|2/9/2011 2:47:00 PM|
Marist campus ministry leader chosen as national award winner
EUGENE — Rick Martin, director of campus ministry at Marist High School, has been selected as one of six recipients nationwide of the Catholic Secondary Education Award.
Martin was chosen by the National Catholic Education Association’s executive committee from more than 1,200 Catholic high schools in the U.S. He will receive his award at the NCEA convention to be held in New Orleans in late April.
Martin has spent more than 20 years as director of campus ministry and teacher of theology at Marist. Officials say he has been central to the school's efforts to foster a Catholic community committed to deepening the faith of youth.
A graduate in religious studies from the University of Oregon, with a master's degree in theology from the University of Portland, Martin is currently pursuing a doctorate in Catholic Educational Leadership at the University of San Francisco.
For the past 16 years, Martin has been involved in helping Marist shift from a school run from 1968 to 1994 by the Marist Brothers, a Catholic religious community based on the East Coast, to one run largely by lay leadership.
“Rick has been the strong, quiet and unassuming but highly effective leader of Marist’s continued commitment to giving our students a strong Catholic faith,” Jay Conroy, Marist's principal.
The education association noted his "strong, relevant" theology courses, "highly effective" Christian leadership classes, a 95 percent participation rate in the Marist retreat program, Christian service opportunities and establishment of a Catholic Culture Commission of Marist teachers.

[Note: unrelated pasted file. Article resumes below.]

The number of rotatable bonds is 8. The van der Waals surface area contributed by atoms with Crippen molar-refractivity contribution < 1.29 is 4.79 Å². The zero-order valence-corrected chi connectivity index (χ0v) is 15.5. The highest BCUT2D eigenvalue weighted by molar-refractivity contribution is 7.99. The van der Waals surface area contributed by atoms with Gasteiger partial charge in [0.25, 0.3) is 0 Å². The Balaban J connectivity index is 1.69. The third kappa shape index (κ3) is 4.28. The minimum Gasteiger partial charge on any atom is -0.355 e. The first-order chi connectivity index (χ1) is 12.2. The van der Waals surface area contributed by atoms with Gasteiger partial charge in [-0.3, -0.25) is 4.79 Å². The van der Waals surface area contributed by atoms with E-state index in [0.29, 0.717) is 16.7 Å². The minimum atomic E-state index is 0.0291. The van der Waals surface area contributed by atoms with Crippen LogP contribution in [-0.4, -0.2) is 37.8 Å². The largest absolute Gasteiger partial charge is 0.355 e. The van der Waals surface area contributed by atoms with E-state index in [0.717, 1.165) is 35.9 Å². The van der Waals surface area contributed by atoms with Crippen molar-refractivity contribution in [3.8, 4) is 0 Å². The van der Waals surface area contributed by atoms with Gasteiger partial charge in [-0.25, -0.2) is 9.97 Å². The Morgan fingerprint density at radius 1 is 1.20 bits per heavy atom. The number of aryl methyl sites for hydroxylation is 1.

Martin is currently serving as chair of the Archdiocese of Portland's Secondary Schools Religious Education Committee.
He began the Marist Christian Leadership class 22 years ago. The goal, he says, is to foster the spirituality of leadership based on the ministry of Jesus and to help students see "true leadership" as public action on behalf of the whole community.
The class helps become effective communicators and problem solvers in order to be successful peer ministers in high school and beyond. Those enrolled mentor younger students at Marist, plan and run a freshman all-night retreat and lead morning prayer for the student body.
Conroy calls Martin an inspired example to students.
“His leadership and hard work," Conroy says, "have helped Marist provide hundreds of graduates with a great faith foundation.”